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In biophysics, a zero-mode waveguide is an optical waveguide that guides light energy into a volume that is small in all dimensions compared to the wavelength of the light.

Zero-mode waveguides have been developed for rapid parallel sensing of zeptolitre sample volumes, as applied to gene sequencing, by Nanofluidics, Inc. (now Pacific Biosciences).[1]

A waveguide operated at frequencies lower than its cutoff frequency (wavelengths longer than its cutoff wavelength) and used as a precision attenuator is also known as a "waveguide below-cutoff attenuator."[2]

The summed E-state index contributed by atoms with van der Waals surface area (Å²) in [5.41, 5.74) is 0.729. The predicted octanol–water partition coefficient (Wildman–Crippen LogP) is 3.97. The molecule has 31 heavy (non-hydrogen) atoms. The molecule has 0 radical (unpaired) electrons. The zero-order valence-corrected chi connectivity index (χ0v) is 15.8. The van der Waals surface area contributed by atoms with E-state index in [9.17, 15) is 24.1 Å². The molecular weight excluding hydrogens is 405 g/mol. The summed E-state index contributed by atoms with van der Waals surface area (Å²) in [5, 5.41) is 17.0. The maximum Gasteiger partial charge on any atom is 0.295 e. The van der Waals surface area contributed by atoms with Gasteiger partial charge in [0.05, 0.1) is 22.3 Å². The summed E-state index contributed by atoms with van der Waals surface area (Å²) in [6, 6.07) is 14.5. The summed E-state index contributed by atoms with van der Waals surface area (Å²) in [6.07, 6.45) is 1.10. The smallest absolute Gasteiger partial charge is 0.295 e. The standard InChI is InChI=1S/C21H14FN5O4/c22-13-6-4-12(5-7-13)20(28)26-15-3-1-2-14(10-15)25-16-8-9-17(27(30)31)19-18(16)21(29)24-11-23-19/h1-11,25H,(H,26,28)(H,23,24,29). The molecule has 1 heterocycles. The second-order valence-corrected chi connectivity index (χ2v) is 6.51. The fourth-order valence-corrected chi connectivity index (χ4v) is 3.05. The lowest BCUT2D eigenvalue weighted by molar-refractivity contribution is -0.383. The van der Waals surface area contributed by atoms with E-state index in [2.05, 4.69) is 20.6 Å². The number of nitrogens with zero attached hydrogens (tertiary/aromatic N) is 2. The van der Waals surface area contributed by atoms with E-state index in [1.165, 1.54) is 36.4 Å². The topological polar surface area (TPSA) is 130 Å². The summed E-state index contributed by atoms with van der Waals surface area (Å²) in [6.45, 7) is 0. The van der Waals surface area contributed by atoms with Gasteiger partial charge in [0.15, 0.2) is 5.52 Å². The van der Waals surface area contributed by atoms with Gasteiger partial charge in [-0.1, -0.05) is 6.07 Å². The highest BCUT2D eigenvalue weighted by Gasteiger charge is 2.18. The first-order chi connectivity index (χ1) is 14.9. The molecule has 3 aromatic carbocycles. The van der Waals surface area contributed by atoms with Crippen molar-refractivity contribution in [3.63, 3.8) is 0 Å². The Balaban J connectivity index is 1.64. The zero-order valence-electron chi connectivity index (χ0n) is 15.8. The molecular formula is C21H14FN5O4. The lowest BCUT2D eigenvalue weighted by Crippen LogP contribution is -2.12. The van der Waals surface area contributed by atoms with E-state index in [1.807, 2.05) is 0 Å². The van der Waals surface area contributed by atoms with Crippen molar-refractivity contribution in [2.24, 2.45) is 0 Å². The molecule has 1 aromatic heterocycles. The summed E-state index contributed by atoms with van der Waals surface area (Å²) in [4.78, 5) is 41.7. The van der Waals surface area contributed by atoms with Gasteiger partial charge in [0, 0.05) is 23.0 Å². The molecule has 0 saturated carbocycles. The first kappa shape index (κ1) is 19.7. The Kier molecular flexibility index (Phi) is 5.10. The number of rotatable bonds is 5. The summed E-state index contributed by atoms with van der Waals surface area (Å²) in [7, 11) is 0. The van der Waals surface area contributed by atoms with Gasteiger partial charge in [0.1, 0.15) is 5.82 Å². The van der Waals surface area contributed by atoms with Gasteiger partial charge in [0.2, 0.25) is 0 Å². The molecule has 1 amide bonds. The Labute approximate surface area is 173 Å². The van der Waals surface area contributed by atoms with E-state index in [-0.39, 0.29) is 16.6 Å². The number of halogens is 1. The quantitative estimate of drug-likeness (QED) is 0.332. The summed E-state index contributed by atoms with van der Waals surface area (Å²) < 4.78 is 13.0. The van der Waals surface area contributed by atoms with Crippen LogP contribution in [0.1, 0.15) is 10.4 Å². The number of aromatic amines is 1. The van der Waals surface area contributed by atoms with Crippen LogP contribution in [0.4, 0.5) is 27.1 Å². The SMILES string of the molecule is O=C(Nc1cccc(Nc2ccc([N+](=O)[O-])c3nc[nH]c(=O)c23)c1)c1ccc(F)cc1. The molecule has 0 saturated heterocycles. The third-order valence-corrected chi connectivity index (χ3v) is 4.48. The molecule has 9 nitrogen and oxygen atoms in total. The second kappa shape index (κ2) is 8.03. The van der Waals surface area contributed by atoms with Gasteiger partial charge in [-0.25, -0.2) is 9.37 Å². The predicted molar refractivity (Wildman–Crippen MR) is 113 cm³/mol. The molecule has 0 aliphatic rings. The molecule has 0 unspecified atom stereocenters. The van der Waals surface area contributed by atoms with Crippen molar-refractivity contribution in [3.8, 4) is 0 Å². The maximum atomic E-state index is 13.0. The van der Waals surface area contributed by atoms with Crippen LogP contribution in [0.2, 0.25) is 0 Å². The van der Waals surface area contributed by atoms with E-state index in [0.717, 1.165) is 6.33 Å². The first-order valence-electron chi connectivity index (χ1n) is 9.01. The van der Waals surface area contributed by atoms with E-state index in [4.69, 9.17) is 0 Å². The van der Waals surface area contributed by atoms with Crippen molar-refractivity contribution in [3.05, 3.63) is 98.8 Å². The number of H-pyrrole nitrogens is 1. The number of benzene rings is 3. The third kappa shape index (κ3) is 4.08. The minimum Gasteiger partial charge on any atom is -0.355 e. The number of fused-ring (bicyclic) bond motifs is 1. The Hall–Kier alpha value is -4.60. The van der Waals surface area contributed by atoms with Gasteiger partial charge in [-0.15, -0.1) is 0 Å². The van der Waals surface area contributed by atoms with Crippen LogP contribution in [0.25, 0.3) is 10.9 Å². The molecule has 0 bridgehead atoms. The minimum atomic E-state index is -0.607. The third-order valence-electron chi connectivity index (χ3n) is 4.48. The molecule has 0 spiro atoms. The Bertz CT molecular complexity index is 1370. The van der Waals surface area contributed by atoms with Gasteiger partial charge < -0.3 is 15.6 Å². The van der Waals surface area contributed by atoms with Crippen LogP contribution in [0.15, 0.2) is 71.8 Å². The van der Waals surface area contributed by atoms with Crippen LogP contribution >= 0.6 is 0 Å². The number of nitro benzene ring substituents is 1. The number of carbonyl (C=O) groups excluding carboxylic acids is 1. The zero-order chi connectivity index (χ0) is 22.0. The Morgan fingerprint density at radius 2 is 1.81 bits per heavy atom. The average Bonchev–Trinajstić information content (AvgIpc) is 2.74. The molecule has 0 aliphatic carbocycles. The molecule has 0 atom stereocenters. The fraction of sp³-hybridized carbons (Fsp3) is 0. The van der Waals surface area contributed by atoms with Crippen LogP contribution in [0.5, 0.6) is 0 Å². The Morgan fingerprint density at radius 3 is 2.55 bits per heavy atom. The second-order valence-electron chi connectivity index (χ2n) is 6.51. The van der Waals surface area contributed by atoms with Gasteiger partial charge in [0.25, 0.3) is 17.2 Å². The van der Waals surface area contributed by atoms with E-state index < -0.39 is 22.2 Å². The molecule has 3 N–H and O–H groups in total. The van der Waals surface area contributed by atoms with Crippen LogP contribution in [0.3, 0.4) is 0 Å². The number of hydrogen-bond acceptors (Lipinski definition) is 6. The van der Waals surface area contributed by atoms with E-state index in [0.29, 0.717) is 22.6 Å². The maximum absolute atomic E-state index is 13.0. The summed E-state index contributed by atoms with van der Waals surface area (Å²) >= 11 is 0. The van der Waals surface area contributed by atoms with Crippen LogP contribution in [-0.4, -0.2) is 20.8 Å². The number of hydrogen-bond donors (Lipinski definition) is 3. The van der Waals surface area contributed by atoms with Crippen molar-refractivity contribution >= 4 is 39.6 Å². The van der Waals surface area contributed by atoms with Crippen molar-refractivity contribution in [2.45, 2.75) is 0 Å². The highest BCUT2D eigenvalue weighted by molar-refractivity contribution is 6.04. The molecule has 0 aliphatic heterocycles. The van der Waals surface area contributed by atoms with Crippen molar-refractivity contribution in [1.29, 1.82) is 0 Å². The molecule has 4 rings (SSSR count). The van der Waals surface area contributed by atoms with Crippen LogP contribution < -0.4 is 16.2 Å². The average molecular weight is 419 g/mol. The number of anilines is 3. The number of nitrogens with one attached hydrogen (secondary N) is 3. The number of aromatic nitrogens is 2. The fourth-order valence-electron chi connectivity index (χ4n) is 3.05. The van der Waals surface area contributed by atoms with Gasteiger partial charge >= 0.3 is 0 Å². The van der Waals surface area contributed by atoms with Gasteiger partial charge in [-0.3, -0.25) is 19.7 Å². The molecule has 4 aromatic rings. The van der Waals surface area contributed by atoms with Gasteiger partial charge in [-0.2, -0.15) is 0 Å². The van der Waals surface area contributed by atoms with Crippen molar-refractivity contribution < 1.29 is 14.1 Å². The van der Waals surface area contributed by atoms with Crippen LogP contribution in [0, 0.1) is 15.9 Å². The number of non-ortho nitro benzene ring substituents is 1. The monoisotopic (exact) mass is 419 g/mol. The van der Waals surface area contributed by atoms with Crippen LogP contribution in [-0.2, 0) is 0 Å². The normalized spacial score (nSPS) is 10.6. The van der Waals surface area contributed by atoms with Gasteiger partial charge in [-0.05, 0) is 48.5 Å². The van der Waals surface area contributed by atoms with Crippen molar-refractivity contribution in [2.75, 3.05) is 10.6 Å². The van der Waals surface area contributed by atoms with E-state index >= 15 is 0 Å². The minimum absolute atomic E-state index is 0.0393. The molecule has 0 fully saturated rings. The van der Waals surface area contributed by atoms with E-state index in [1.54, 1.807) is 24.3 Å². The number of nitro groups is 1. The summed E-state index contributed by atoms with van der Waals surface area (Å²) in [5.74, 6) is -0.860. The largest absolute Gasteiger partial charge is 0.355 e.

References

  1. ^ Jan Kieleczawa (2004). DNA sequencing: optimizing the process and analysis. Jones & Bartlett Publishers. p. 190. ISBN 9780763747824. http://books.google.com/books?id=23NGy0VuVUEC&pg=PA190&dq=zero-mode-waveguide&as_brr=3&ei=WVeTStayK4KGkAT9mYmvBw#v=onepage&q=zero-mode-waveguide&f=false.  
  2. ^ D. H. Russell (Dec. 1997). "The waveguide below-cutoff attenuation standard". IEEE Trans. Microwave Theory and Technology 45 (12): 2408–2413. http://ieeexplore.ieee.org/xpl/freeabs_all.jsp?arnumber=643852.  

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